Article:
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Physical activity community program thrives, despite COVID-19, seeks new applicants

WVU Today

Amidst a global pandemic, exercise has become a more valuable tool in boosting immune systems and managing stress, according to West Virginia University researchers.

Thanks to a program spearheaded by the WVU College of Physical Activity and Sport Sciences, West Virginians, from Berkeley County to Mingo County, will have new and improved opportunities to be physically active in their communities.

The mini-grant program, funded by the West Virginia Division of Health Promotion and Chronic Disease, launched in 2019 with the goal of improving the lives of West Virginians through increased access to physical activity opportunities.

In February, the Center for ActiveWV announced a slate of inaugural grant funding for 13 projects to improve pedestrian and bicycling infrastructure in communities, schools and health centers across the state.

Despite barriers and delays caused by the COVID-19 pandemic, partners around the state found creative ways to accomplish their goals.

Now the Center for ActiveWV looking at projects to fund for the 2020-21 year.

Two projects during the the first year of the program were local.

Monongahela River Trails Conservancy connected the Deckers Creek Trail to a Reedsville neighborhood and community park by building a one-quarter-mile trail connector.

WVU Medicine’s Walk with a Future Doc encouraged patients to walk for 60 minutes through organized virtual group walks in which patients could talk with medical students and physicians.

“Through these 60-minute walks, we are getting community members out and about to improve not only their physical but also their mental and social health,” said Mia Antinone, medical student at WVU School of Medicine and co-host of Walk with a Future Doc. “The virtual walks have uniquely allowed us to walk with participants on the trails of West Virginia, sunny beaches of South Carolina, local neighborhoods and small towns.”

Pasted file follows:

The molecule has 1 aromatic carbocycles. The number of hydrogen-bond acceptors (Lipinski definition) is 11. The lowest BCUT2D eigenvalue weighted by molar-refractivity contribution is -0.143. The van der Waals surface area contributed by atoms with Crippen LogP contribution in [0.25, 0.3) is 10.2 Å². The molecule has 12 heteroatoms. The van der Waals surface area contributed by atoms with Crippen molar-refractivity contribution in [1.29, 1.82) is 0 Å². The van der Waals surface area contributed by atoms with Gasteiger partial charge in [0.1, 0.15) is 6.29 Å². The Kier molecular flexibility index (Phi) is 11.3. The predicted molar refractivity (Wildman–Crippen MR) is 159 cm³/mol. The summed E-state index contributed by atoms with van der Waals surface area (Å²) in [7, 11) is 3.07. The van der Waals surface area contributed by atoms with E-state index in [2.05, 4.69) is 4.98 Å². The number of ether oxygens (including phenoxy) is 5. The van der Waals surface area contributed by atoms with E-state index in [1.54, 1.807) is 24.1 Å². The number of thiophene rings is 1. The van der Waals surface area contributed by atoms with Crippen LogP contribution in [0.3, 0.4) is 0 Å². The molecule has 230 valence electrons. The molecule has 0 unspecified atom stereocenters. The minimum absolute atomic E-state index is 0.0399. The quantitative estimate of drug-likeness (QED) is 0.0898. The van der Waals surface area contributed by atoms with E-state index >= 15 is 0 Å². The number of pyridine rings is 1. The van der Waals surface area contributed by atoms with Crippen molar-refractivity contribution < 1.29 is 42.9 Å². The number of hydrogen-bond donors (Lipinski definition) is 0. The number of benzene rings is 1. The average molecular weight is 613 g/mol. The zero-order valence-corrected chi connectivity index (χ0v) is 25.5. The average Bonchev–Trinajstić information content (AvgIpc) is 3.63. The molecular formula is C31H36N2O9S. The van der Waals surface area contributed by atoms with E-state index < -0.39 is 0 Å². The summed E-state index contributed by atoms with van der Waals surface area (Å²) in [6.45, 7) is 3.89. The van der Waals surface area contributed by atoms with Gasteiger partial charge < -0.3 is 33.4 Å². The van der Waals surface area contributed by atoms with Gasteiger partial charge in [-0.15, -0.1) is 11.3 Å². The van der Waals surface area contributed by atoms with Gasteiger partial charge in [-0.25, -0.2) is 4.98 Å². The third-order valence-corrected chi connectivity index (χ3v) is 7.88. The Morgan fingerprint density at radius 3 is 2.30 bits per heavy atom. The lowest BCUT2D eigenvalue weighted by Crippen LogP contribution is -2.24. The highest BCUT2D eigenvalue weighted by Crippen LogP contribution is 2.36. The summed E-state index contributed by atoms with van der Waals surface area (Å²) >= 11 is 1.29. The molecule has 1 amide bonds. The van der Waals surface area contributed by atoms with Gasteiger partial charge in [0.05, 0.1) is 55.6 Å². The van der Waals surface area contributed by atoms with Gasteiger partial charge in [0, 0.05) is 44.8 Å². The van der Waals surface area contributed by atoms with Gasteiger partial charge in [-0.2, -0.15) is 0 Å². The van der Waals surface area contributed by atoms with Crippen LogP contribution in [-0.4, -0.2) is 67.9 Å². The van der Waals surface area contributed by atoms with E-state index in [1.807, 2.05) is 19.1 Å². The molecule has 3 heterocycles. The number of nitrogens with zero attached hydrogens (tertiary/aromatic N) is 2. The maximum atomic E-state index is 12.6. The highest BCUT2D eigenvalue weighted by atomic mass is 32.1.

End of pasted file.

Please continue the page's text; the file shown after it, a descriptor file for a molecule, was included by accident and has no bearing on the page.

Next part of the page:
A primary goal of the program is to help increase access to physical activity opportunities to West Virginia communities and to encourage residents to be active where they live, work, learn and play. West Virginia leads the nation in adult obesity at 39.5%, according to nonprofit Trust for America’s Health.

”The stress and uncertainty of living through a pandemic while working from home has created a burning desire to get outside and explore the beauty of West Virginia’s green spaces and trails,” said Sam Zizzi, associate dean for research at CPASS and co-coordinator of the Center for ActiveWV. “These experiences can be restorative for our physical and mental health. I hope these mini-grants will be one of the many silver linings in the dark cloud of COVID-19.”

“Some of our community partners will create new or enhanced locations for residents to walk, and others will create policies promoting shared use of facilities or incentivizing physical activity in some way,” Zizzi said. “The reason that policy and environmental changes are so important is that those changes affect almost everyone equally, especially if all types of users, kids, older adults, people with a disability, are considered. We want being active to be the easy choice in all West Virginia communities and these projects help us move closer toward that goal.”

To apply for funding or for more information about the Center for ActiveWV, go to or contact Rachel Byrne at

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